Scientists have solved a spidery controversy and shown that tarantulas shoot silk from their feet to stop themselves falling off steep, slippery surfaces – just like Spiderman himself.
Back in 2006, a paper in Nature suggested that tarantulas have this safety measure up their sleeves to save themselves from a potentially fatal fall – after all they are big creatures weighing up to 50g. But another group of scientists refuted the study, claiming there is no evidence of silk coming out of the giant spiders’ feet.
Now Claire Rind and colleagues from Newcastle University, publishing in the Journal of Experimental Biology, decided to dig into this spidery mystery by putting Chilean rose tarantulas into a glass aquarium tank and watching how well they can cling to a smooth, vertical wall. Turns out they can hang on well, although they occasionally slip. And they do indeed leave behind silky footprints as identified under a microscope.
To find out where the silk was coming from, the team filmed the tarantulas repeatedly on the vertical glass wall and picked out times when only their feet touch the glass and no other part of their body. When that was the case, there was still silk left on the glass.
But, the question is, where on their feet is the silk coming from exactly? Rind had a pet Mexican flame-knee tarantula – called Fluffy – when she was younger and kept all its moulted exoskeletons. Examining these and the exoskeletons of other tarantulas under an electron microscope revealed tiny spigots or nozzles that produce silk sticking out from miniscule hairs all across their feet.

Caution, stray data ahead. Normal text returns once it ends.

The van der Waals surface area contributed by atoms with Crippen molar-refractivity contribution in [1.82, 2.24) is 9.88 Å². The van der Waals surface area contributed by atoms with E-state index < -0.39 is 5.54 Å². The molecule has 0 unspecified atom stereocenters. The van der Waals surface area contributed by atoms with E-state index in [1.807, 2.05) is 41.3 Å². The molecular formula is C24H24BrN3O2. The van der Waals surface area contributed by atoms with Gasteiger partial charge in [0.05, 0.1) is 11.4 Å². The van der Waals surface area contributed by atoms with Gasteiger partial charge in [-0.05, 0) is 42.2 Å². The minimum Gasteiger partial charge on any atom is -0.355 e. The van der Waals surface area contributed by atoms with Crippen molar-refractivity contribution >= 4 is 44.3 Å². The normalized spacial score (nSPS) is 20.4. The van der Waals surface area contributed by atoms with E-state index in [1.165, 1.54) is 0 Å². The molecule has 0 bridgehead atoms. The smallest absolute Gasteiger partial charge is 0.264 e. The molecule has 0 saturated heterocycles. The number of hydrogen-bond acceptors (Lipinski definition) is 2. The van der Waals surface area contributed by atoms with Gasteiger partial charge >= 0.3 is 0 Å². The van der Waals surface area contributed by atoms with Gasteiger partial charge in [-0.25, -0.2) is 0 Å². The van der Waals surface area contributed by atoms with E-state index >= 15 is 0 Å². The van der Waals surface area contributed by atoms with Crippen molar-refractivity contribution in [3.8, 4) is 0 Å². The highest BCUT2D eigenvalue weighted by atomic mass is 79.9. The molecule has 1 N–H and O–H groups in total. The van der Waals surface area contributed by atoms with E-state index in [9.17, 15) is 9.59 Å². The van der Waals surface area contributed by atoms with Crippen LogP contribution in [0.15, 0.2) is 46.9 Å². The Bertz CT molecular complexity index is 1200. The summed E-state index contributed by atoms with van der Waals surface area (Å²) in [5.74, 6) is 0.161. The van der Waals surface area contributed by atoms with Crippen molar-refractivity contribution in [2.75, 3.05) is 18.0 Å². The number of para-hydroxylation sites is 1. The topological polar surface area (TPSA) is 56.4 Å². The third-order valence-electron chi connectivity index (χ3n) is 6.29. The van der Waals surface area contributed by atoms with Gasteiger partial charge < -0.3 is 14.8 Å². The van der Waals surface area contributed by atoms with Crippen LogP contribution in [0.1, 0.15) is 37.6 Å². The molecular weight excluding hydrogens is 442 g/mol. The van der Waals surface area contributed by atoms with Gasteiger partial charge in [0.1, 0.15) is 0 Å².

And it turns out these nozzles could be something of a “missing link” between the modern web-makers and ancient spiders. The patterns of the tarantula's nozzles resemble those of an extinct species Attercopus – this is a proto-spider from 386 million years ago and is the oldest-known silk-producer. The feet nozzles look similar to sensory hairs that cover the entire body – so they could be an intermediary evolutionary step between hairs and silk-producing nozzles.